Work life balance – a myth or can it be reality?

#HelloMyNameIs Femke, and I am a third year student children’s nurse.

You have finally finished a week of two night shifts and one long day. Next week you know you have three long days in a row and then the week after that you only have nights. It definitely looks like a few weeks of exhausting hard work. You also get public transport or have to drive a long distance to get to placement which means you basically get back home, maybe eat something, shower and then bed to repeat the process all over again. Tiring right? And then at the same time we are often told to have a work life balance. This can sometimes feel pretty unrealistic especially with the number of things we all as student nurses have to do.

I am now a final year student and as daunting as that sounds to me, I now also must write a dissertation of 8,000 words. We all have to balance assignment work and placement sometimes, but it becomes a juggling act to try and add some sort of social life into the mix of it all as well. And just to put the cherry on the cake, life can get in the way too. For example, I am currently feeling unwell, so I have no motivation to do anything, apart from writing this blog of course 😊. I know my body needs a rest now so today is my day off. However, if life does get too much it is important to talk to someone, that may be a friend, a family member or a tutor. Completely up to you but make sure you confide in someone if things are getting too much.

I did a little research on having a work life balance and the Mental Health Foundation conducted a survey looking into this and found that 40% of employees neglect other aspects of their life, 27% feel depressed, 34% feel anxious and 58% feel irritable. This doesn’t paint a very positive picture…probably a bit demotivating to read, so let’s stay positive and talk about a few things we can do to achieve a healthy work life balance. Firstly, prioritise your work, I know that placement goes first, and I need to make sure I am prepared for it and that I have had a good night sleep. Secondly, I know I need to dedicate time to work on my assignments, stick to this time, make sure you take a break and then go back. If you work better at home, stay at home. If you work better in the library, go to the library. Know your boundaries and know yourself. Get a calendar, and mark the days you are on placement, days you are doing assignment work and then treat yourself to days off. Yes, I do mean an actual day off, go and do something that makes you happy, see your friends, see your family, if you been on night shifts go out and enjoy that glories daylight!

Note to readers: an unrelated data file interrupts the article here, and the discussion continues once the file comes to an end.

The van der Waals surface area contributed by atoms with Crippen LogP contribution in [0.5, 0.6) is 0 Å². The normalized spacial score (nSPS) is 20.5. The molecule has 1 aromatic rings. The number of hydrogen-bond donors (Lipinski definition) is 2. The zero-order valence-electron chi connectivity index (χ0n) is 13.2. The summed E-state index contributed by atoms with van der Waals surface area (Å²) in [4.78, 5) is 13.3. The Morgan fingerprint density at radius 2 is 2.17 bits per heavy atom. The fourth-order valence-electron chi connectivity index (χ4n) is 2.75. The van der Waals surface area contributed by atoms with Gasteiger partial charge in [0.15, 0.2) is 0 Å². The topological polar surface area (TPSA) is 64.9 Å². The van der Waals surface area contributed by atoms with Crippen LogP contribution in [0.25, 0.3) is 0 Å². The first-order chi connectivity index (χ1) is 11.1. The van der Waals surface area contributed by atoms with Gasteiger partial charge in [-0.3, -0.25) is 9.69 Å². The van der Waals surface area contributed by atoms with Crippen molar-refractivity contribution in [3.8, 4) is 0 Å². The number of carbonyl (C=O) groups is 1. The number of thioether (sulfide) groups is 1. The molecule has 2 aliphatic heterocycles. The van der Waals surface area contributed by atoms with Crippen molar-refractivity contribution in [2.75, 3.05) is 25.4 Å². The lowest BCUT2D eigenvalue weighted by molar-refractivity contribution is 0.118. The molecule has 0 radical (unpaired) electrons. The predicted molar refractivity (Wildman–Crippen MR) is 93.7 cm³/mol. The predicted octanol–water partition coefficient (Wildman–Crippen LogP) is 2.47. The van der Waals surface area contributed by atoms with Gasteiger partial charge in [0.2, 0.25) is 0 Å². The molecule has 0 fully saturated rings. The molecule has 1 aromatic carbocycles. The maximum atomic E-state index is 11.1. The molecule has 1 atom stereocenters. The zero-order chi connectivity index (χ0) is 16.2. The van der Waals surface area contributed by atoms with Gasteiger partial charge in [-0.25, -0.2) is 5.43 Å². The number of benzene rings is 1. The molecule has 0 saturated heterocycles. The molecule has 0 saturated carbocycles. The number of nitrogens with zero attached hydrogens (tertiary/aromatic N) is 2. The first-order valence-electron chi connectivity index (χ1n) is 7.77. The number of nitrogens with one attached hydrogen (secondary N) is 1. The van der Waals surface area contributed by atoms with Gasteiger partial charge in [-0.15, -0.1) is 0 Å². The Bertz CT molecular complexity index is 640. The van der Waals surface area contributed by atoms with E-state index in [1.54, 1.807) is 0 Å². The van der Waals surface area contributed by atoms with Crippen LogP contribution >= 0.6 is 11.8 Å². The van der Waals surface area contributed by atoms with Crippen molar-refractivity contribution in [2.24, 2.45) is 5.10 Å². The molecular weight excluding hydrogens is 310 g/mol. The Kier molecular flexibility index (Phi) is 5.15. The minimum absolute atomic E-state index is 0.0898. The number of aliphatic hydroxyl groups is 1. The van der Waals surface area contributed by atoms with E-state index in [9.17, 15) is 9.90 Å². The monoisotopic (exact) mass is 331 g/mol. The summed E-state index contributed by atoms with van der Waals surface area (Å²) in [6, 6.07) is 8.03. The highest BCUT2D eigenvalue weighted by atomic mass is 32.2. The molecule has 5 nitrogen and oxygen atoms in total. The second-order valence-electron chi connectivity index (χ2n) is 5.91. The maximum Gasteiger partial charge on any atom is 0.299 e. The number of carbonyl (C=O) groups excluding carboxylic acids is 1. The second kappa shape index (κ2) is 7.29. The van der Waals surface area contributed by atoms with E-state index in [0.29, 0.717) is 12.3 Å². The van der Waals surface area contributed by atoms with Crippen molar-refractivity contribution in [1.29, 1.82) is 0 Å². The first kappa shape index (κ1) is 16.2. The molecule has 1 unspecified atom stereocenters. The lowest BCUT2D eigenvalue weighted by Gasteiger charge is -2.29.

I think we can all agree that we work hard and sometimes need to remind ourselves that we are doing a good job and deserve a break to fit some of our social life into this juggling act. If you’re a gym person (unlike me) go! If your part of a society, go! If you want to plan a day trip somewhere, go! Or if you want to do absolutely nothing on your days off, go for it! Do whatever makes you happy. Plan things ahead to give yourself something to look forward to and that keeps you motivated.

To those still reading, I thank you, this is my first time writing a blog so please bear with me. To finish off I thought I will include some quotes to keep us all motivated and something to think about;

“Never get so busy making a living that you forget to make a life.” – Dolly Parton

“Nothing is impossible, the word itself says ‘I’m possible’!” – Audrey Hepburn

“We need to do a better job of putting ourselves higher on our own ‘To Do’ list” – Michelle Obama

“Balance is not better time management, but better boundary management. Balance means making choices and enjoying those choices.” – Betsy Jacobson

Good luck to you all whatever year you are in, remember to try your very best to have a work life balance but know that we can do this and we will. You are all doing a good job, remember that.

Femke x

Author: Femke Sinjou,  Year 3 Student

Disclaimer: This blog contains personal opinions of students only and does not necessarily represent the views of the Children’s Nursing team, School of Health Sciences or the University of Surrey.

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